That one 1980 Olds was a true piece of junk, it led an impressionable group of teenagers to buy a GM vehicle only once out of forty purchases. We may be an unforgiving crowd. Then again, we may just exhibit rational behavior as consumers. Never underestimate the true cost of low quality.

  • avatar
    troonbop

    Very inspirational, Mr. Montgomery, but somewhat naive. General Motors has become obama motors, despite your efforts, and driving one would be tantamount to endorsing the grinning, jug eared hustler.

    As for his popularity, well, so far he’s had the easy part. He’s spent money like crazy, gone around the world apologizing, and enjoyed the fellating of a worshipful media, some of whom actually consider him “like a god”. Next comes the hard part when he discovers that these things don’t work forever, although I’m sure the media will be giving him a tongue bath long after the voters have changed.

  • avatar
    long126mike

    In recent months we have seen the Obama administration nationalize the majority of the domestic automobile industry.

    Chrysler’s out of bankruptcy, right? Are they even considered an American firm? I can’t keep track of who owns them from day to day. It was funny having a German company sell cheap SUVs called “Liberty” and “Patriot” to Americans, though.

    For all intents and purposes, the US has two automobile MANUFACTURERS, and the larger of the 2 is GM, so to say the Obama admin “nationalized the majority of the domestic automobile industry” is not really meaningful, and the word “industry” is not applicable because the auto industry goes way beyond the companies that assemble the vehicles.

    The government “nationalizes” firms all the time, particularly in the financial sector.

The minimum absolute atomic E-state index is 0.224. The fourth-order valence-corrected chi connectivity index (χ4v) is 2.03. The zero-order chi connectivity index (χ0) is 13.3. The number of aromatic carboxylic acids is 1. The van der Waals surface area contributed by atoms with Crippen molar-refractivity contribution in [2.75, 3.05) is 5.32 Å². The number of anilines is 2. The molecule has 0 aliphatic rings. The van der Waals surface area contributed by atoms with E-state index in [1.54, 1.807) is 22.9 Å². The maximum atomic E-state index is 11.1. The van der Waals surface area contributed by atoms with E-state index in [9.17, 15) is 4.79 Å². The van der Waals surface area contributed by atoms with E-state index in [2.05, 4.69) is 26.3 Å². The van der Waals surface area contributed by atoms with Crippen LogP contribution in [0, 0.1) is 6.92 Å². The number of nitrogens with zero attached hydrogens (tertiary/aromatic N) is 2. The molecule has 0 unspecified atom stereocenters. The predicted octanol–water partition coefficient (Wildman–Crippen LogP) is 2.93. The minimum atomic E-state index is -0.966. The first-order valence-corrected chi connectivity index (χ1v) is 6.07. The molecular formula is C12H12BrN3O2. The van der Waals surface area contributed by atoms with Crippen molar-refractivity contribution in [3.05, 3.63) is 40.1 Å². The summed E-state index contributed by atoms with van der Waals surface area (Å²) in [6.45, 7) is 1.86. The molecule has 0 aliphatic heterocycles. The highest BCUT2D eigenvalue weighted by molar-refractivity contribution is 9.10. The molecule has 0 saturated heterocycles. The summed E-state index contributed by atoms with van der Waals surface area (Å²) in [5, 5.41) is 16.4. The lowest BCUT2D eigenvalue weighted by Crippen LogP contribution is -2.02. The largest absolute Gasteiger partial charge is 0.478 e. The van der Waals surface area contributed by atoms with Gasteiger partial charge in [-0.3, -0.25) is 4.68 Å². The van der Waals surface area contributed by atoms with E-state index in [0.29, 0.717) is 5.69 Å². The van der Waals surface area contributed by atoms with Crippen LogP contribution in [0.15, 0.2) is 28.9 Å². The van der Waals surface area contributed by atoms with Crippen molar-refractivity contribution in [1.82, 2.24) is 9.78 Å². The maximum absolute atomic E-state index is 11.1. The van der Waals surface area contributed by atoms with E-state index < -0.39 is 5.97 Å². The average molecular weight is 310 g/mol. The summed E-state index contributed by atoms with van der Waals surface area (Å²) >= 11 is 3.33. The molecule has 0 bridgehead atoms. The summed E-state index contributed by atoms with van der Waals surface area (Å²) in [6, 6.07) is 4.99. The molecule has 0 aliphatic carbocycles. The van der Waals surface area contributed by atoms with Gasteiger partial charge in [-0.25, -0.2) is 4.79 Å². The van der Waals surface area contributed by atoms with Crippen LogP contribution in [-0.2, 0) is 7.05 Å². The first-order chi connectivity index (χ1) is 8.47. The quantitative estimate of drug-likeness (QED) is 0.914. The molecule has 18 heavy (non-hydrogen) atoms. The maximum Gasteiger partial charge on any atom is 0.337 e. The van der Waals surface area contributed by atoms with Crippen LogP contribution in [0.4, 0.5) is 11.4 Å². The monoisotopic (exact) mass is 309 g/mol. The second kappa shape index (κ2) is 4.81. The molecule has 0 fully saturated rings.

the grinning, jug eared hustler

    Excellent “argument.” Your guy lost. Get over it and stop being a sore loserman (as we heard endlessly in 2000 onward).

  • avatar
    long126mike

    an alarming abuse of power by government

    You must have been in a coma the past 8 years. Welcome back!

  • avatar
    ajla

    GM killed Pontiac. I am not going to forgive that anytime soon.

    I supported and defended that brand through plastic cladding, dubious Quad-4s, and re-badged Daewoos; all the while enduring countless “where’s your mullet?” digs and white-trash trailer park jokes. I kept faith that GM would turn Pontiac around and instead they put a bullet in the back of its head. Well, to hell with them then.

    No Pontiac= No new GM vehicles for me

  • avatar
    Anchorman33

    Agree with jpcavanaugh and paulie for the most part, but there is an element of fanboy and emotion that plays into the purchase of any vehicle. This can be good or bad for the encumbent make (see Skylark example of original post, both getting to that point and what caused the change).

    All told, I’m not boycotting, or supporting those that do, but I am in favor of buying what you want/need…and neither GM nor Fiatslyer fit the bill for me.

  • avatar
    Gary Numan

    Per earlier response above, Obama rec’d 52.9% of the popular election vote. See link:

    http://en.wikipedia.org/wiki/United_States_presidential_election,_2008

    GM has already rec’d my taxpayer monies and not by my choice. Our family won’t be buying any GM vehicles in the future. Our elected President likes to say words like “responsibility” but his results are proving otherwise.